Many cultures (including American culture) associate bad health and disability with immorality. This is ableist. And I think this extends to cognitive ability (or lack thereof). ‘Stupid’ people lack the level of cognitive abilities of ‘smart’ people, therefore they tend to be perceived as less moral. On the flipside, people with greater cognitive abilities are more likely to being perceived as morally good.

I strongly disagree with this view. I do not think there is much connection between one’s cognitive abilities and whether one acts in a moral/ethical manner. They are, it seems to be, independent variables. Thus, I actually also disagree with the way Jin Yong presents intelligent characters as being more likely to be amoral or immoral (unless they’ve submitted themselves to someone more moral than themselves), and not-so-intelligent characters as more likely to be moral. However, his fiction does offer the service of running counter to the prejudices of my culture, and thus makes it easier for fish to see water.


9 thoughts on “Confusing Intelligence with Goodness

  1. > When people who think I am ‘smart’ and people who think I am ‘stupid’ watch me do
    > the exact same thing, the people who label me as ‘smart’ judge it much more favourably
    > than the people who label me as ‘stupid’, even though, in theory, they ought to
    > judge my action based on what actually happened rather than what kind of person I am.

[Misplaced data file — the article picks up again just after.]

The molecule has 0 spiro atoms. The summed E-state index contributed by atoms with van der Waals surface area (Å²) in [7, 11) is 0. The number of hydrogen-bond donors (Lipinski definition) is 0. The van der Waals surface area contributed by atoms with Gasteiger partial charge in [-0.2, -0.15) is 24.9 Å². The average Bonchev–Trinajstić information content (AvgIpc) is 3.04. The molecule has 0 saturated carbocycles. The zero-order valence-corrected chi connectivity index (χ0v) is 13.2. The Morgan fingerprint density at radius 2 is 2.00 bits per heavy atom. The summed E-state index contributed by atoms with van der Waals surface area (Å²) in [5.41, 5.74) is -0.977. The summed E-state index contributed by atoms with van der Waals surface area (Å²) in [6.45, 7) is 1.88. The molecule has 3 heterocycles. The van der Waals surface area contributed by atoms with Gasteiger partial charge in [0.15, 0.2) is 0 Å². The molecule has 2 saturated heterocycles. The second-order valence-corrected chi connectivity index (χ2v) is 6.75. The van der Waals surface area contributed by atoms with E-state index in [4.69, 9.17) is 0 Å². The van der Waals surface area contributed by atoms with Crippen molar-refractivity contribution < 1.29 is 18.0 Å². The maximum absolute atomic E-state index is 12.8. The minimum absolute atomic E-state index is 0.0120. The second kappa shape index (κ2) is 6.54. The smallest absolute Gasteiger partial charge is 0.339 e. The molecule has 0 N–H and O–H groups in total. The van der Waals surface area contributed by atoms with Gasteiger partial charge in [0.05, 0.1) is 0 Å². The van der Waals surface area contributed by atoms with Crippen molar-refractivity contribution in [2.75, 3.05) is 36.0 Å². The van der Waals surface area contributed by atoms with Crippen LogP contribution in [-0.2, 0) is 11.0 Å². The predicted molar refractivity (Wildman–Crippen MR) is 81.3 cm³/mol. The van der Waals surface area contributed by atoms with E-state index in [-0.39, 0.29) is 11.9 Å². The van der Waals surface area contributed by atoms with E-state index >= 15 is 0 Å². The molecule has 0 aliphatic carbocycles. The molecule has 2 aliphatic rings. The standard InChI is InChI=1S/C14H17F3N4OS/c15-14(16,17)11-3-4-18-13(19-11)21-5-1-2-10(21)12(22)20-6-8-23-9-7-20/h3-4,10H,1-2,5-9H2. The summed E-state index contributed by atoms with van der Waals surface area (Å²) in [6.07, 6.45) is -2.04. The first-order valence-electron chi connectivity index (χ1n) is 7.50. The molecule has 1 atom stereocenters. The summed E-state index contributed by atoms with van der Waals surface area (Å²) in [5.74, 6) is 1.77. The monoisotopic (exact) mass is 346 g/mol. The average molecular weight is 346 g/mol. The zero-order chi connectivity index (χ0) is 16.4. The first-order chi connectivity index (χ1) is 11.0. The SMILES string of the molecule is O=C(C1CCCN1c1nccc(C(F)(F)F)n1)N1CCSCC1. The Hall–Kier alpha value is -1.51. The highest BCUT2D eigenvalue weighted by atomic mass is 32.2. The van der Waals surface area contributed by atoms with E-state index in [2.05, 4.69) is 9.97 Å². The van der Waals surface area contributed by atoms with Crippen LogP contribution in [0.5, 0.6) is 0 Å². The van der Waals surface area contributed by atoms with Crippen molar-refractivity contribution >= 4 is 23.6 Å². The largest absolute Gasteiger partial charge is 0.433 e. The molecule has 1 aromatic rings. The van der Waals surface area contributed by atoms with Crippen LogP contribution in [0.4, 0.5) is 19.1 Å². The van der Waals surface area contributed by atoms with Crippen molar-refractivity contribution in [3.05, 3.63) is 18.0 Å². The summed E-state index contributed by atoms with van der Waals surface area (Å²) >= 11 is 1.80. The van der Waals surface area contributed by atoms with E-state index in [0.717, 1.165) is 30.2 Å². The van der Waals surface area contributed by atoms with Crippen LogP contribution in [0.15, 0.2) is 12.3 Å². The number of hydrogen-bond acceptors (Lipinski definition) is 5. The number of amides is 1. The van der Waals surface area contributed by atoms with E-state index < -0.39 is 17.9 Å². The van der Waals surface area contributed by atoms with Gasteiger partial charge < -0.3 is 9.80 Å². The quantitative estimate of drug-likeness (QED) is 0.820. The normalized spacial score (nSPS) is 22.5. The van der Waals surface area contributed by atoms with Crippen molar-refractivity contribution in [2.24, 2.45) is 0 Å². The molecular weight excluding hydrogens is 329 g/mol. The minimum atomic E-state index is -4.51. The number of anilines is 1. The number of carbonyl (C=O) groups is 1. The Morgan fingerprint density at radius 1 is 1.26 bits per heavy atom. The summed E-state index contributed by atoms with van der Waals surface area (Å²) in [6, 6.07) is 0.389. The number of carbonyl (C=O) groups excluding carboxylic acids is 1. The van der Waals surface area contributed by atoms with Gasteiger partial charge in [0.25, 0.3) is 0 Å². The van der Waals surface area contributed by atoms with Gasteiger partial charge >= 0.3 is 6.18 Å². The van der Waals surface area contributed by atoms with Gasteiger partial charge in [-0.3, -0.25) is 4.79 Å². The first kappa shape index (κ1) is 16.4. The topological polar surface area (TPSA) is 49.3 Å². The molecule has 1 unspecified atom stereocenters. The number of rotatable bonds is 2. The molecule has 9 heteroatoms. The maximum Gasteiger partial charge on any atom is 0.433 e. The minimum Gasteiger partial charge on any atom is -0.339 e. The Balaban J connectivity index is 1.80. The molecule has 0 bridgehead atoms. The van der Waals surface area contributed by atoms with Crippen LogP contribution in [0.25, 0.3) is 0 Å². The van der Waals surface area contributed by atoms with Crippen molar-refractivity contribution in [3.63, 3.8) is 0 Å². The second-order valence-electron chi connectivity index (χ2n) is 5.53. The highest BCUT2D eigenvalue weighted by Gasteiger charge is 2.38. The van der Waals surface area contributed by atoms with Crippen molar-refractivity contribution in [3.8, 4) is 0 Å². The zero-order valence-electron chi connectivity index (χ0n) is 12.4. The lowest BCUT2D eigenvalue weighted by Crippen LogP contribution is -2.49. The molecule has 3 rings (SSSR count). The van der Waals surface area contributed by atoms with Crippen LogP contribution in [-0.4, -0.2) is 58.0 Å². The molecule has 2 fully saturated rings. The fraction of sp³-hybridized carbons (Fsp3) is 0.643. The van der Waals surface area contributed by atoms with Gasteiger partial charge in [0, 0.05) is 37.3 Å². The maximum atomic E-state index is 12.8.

I know the feeling, but perhaps an example would make this clearer? Surely giving someone the benefit of the doubt because you think they know what they’re doing is reasonable in many cases. Say you are hiking, and there is a rickety bridge. Other things being equal, if someone you think is smart says it’s fine to cross the bridge, you will judge this more favorably than if someone you think is stupid does.

    > in current American culture, ‘smart’ is associated with moral goodness

    I dunno… I wonder if that’s a more prevalent feeling in your Republican-phobic, coastal elite neck of the woods? I think it’s not a caricature to say that in Republican or fundamentalist or populist circles, being clever is as likely to be morally suspect. They might say for example, “too smart for your own good”, “blessed are the meek”, or “I love the poorly educated”. Unsurprisingly, many of my smart, highly educated liberal friends look favorably on other (in their estimation) smart, highly educated people, and look down on lesser souls. Idiots! 😉 It makes me think maybe meritocracy isn’t all it’s cracked up to be.

    • The example I was thinking of from my own life is not something I want to share on the internet, but I think the article I linked has a decent example – the writer got better grades in math when his teachers thought he was ‘smart’ than when they did not, even though his math skills were consistently terrible and he deserved low grades in math all of the time.

      As far as your example with the bridge – it would not matter to me so much if the person was smart, since smart people can be inexperienced and/or overconfident. What would make me judge it more favorably is if it’s a person I know has a lot of experience with unreliable bridges, even if they are not especially smart.

      I think there is a distinction between academic ability (book smarts) and intelligence. One can be very intelligent and not do well in academic settings for various reasons. Doing well academically does require some cognitive abilities, but also requires some things which are not tied to cognitive abilities. In the United States, that means having access to properly funded schools, and with regards to higher education, having enough money to cover tuition AND living expenses. The latter is one of the main reasons rich people are more likely to have college degrees than poor people.